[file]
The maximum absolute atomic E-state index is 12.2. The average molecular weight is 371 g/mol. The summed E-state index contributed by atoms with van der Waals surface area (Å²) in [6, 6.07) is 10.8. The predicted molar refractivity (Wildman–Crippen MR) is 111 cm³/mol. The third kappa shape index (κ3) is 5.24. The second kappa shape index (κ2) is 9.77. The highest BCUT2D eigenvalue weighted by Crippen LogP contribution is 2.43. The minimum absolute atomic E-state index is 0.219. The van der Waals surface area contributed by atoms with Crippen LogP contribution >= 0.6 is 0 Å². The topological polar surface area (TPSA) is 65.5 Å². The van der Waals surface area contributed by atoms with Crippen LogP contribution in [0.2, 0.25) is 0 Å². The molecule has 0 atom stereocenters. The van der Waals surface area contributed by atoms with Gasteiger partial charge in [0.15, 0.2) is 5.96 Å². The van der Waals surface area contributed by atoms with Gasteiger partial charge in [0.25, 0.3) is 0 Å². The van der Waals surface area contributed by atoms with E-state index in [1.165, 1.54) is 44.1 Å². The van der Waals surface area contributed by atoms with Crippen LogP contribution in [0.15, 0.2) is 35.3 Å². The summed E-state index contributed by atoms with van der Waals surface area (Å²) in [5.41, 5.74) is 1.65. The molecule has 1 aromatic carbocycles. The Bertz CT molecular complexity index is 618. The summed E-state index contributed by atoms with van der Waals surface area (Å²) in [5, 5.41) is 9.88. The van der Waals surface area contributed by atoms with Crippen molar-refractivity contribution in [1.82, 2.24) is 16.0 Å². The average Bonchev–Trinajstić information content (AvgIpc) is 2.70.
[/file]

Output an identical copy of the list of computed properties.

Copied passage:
The maximum absolute atomic E-state index is 12.2. The average molecular weight is 371 g/mol. The summed E-state index contributed by atoms with van der Waals surface area (Å²) in [6, 6.07) is 10.8. The predicted molar refractivity (Wildman–Crippen MR) is 111 cm³/mol. The third kappa shape index (κ3) is 5.24. The second kappa shape index (κ2) is 9.77. The highest BCUT2D eigenvalue weighted by Crippen LogP contribution is 2.43. The minimum absolute atomic E-state index is 0.219. The van der Waals surface area contributed by atoms with Crippen LogP contribution >= 0.6 is 0 Å². The topological polar surface area (TPSA) is 65.5 Å². The van der Waals surface area contributed by atoms with Crippen LogP contribution in [0.2, 0.25) is 0 Å². The molecule has 0 atom stereocenters. The van der Waals surface area contributed by atoms with Gasteiger partial charge in [0.15, 0.2) is 5.96 Å². The van der Waals surface area contributed by atoms with Gasteiger partial charge in [0.25, 0.3) is 0 Å². The van der Waals surface area contributed by atoms with E-state index in [1.165, 1.54) is 44.1 Å². The van der Waals surface area contributed by atoms with Crippen LogP contribution in [0.15, 0.2) is 35.3 Å². The summed E-state index contributed by atoms with van der Waals surface area (Å²) in [5.41, 5.74) is 1.65. The molecule has 1 aromatic carbocycles. The Bertz CT molecular complexity index is 618. The summed E-state index contributed by atoms with van der Waals surface area (Å²) in [5, 5.41) is 9.88. The van der Waals surface area contributed by atoms with Crippen molar-refractivity contribution in [1.82, 2.24) is 16.0 Å². The average Bonchev–Trinajstić information content (AvgIpc) is 2.70.